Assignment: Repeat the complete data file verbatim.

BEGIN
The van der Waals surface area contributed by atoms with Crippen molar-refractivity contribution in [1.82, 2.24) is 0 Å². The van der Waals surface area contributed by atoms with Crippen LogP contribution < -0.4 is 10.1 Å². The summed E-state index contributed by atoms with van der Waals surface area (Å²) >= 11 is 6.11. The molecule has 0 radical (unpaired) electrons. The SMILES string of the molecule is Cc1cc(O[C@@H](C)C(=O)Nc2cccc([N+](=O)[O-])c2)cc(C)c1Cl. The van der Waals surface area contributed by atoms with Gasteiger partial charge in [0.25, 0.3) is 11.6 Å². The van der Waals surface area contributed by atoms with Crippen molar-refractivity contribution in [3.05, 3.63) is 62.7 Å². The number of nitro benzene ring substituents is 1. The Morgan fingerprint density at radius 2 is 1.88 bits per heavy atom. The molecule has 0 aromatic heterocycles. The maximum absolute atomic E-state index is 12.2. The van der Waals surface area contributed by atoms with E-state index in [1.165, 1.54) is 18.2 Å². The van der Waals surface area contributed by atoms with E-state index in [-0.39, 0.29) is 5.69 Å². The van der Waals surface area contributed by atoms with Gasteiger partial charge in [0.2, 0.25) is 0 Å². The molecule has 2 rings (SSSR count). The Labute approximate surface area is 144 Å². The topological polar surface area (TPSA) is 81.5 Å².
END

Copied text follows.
The van der Waals surface area contributed by atoms with Crippen molar-refractivity contribution in [1.82, 2.24) is 0 Å². The van der Waals surface area contributed by atoms with Crippen LogP contribution < -0.4 is 10.1 Å². The summed E-state index contributed by atoms with van der Waals surface area (Å²) >= 11 is 6.11. The molecule has 0 radical (unpaired) electrons. The SMILES string of the molecule is Cc1cc(O[C@@H](C)C(=O)Nc2cccc([N+](=O)[O-])c2)cc(C)c1Cl. The van der Waals surface area contributed by atoms with Gasteiger partial charge in [0.25, 0.3) is 11.6 Å². The van der Waals surface area contributed by atoms with Crippen molar-refractivity contribution in [3.05, 3.63) is 62.7 Å². The number of nitro benzene ring substituents is 1. The Morgan fingerprint density at radius 2 is 1.88 bits per heavy atom. The molecule has 0 aromatic heterocycles. The maximum absolute atomic E-state index is 12.2. The van der Waals surface area contributed by atoms with E-state index in [1.165, 1.54) is 18.2 Å². The van der Waals surface area contributed by atoms with E-state index in [-0.39, 0.29) is 5.69 Å². The van der Waals surface area contributed by atoms with Gasteiger partial charge in [0.2, 0.25) is 0 Å². The molecule has 2 rings (SSSR count). The Labute approximate surface area is 144 Å². The topological polar surface area (TPSA) is 81.5 Å².